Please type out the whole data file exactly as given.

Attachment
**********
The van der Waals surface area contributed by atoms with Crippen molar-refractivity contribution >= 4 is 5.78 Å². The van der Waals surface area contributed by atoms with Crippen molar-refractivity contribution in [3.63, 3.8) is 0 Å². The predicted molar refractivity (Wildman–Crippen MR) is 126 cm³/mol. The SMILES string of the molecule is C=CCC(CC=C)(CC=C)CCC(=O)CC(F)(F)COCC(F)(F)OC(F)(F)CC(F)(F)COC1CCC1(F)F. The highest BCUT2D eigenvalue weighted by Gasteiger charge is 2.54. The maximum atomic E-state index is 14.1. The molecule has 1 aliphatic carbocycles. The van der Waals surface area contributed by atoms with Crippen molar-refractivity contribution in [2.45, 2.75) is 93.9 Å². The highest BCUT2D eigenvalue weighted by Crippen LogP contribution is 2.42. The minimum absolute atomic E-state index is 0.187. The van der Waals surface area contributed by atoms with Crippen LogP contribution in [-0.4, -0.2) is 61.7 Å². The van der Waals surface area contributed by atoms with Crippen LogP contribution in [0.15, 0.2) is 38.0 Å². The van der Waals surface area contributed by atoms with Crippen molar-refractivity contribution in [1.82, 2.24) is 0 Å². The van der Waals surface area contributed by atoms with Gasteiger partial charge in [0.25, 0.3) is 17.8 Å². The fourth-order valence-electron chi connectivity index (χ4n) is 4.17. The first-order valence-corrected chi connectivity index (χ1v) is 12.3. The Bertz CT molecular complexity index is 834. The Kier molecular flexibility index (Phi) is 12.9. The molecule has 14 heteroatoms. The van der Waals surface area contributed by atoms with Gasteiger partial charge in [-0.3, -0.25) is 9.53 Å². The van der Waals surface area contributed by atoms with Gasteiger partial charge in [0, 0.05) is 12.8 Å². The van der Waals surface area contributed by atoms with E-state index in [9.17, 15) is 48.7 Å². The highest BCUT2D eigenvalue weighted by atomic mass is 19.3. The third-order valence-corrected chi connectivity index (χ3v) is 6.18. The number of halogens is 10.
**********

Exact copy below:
The van der Waals surface area contributed by atoms with Crippen molar-refractivity contribution >= 4 is 5.78 Å². The van der Waals surface area contributed by atoms with Crippen molar-refractivity contribution in [3.63, 3.8) is 0 Å². The predicted molar refractivity (Wildman–Crippen MR) is 126 cm³/mol. The SMILES string of the molecule is C=CCC(CC=C)(CC=C)CCC(=O)CC(F)(F)COCC(F)(F)OC(F)(F)CC(F)(F)COC1CCC1(F)F. The highest BCUT2D eigenvalue weighted by Gasteiger charge is 2.54. The maximum atomic E-state index is 14.1. The molecule has 1 aliphatic carbocycles. The van der Waals surface area contributed by atoms with Crippen molar-refractivity contribution in [2.45, 2.75) is 93.9 Å². The highest BCUT2D eigenvalue weighted by Crippen LogP contribution is 2.42. The minimum absolute atomic E-state index is 0.187. The van der Waals surface area contributed by atoms with Crippen LogP contribution in [-0.4, -0.2) is 61.7 Å². The van der Waals surface area contributed by atoms with Crippen LogP contribution in [0.15, 0.2) is 38.0 Å². The van der Waals surface area contributed by atoms with Crippen molar-refractivity contribution in [1.82, 2.24) is 0 Å². The van der Waals surface area contributed by atoms with Gasteiger partial charge in [0.25, 0.3) is 17.8 Å². The fourth-order valence-electron chi connectivity index (χ4n) is 4.17. The first-order valence-corrected chi connectivity index (χ1v) is 12.3. The Bertz CT molecular complexity index is 834. The Kier molecular flexibility index (Phi) is 12.9. The molecule has 14 heteroatoms. The van der Waals surface area contributed by atoms with Gasteiger partial charge in [-0.3, -0.25) is 9.53 Å². The van der Waals surface area contributed by atoms with Gasteiger partial charge in [0, 0.05) is 12.8 Å². The van der Waals surface area contributed by atoms with E-state index in [9.17, 15) is 48.7 Å². The highest BCUT2D eigenvalue weighted by atomic mass is 19.3. The third-order valence-corrected chi connectivity index (χ3v) is 6.18. The number of halogens is 10.